Interesting. I have no issue with the helicopters, even armed, since they transport their folks around through a dangerous area. If they are used for policing the areas they are responsible for security-wise then that's ok. It becomes an interesting line that is crossed if they expand into forward operations.

The Tucanos seem out of place and I'm not sure their use. Of course the article details out what they could be used for but there isn't facts in evidence that is what they'll be used for. Of course if it quacks like a duck...well you know the rest. I would take issue with them operating as frontline soldiers because of all the political implications that can go with it. I still stand pat on them functioning as security forces for some locations...soldiers should still be responsible for security, and thus reaction to attacks from the enemy, at forward base locations.
"If you can't delight in the misery of others then you don't deserve to be a college football fan."
 
Queso
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RE: Modern Mercenary Companies, Good Or Bad?

Fri Aug 31, 2007 12:15 am

I don't think it's a bad thing, I'm all for it. In fact, if I didn't have a wife and kid I'd be signing up for it myself if they'd have me.

 stirthepot  Playing "devil's advocate" for a minute and looking at it from another angle, I'm sure there are those that might post the question of what the difference is between terrorists and mercenaries. Maybe it's just a matter of aesthetics.  stirthepot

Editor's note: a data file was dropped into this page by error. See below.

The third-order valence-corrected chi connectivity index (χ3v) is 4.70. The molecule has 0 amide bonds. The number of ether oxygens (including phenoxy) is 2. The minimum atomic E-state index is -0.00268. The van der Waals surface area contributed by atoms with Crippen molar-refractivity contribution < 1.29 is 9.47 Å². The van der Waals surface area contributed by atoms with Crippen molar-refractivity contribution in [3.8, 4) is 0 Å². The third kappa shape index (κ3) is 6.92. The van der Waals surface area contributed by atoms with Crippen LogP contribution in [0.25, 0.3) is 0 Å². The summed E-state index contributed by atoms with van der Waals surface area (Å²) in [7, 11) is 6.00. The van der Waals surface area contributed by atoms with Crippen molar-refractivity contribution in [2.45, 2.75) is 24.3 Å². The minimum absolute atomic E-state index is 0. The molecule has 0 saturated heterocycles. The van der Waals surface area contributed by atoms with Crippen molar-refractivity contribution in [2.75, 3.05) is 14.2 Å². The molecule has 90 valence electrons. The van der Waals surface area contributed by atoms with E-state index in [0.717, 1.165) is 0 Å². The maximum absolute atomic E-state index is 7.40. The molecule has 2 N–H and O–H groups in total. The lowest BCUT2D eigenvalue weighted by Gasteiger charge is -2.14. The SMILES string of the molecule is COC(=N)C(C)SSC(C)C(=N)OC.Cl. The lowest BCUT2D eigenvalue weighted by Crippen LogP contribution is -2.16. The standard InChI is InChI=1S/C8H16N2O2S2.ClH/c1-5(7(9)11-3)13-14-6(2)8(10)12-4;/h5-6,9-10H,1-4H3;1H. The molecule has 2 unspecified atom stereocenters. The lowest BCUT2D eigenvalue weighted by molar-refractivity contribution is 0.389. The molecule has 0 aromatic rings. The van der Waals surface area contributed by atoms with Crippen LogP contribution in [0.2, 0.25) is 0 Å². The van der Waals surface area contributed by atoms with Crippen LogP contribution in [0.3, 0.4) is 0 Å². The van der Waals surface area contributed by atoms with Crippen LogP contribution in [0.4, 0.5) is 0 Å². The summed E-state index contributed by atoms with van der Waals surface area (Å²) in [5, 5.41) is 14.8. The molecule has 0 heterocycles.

JGPH1A
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RE: Modern Mercenary Companies, Good Or Bad?

Fri Aug 31, 2007 12:20 am

Quoting Queso (Reply 8):
I'm sure there are those that might post the question of what the difference is between terrorists and mercenaries. Maybe it's just a matter of aesthetics

Answer: Terrorists don't get paid.

Quoting Queso (Reply 8):
I don't think it's a bad thing, I'm all for it. In fact, if I didn't have a wife and kid I'd be signing up for it myself if they'd have me.

Why not just join a proper army ? I thought it was all about patriotism and service to one's country. If it's not that, it's just shooting people and getting paid.
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Toast
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RE: Modern Mercenary Companies, Good Or Bad?

Fri Aug 31, 2007 12:27 am

Quoting Queso (Reply 8):
if I didn't have a wife and kid I'd be signing up for it myself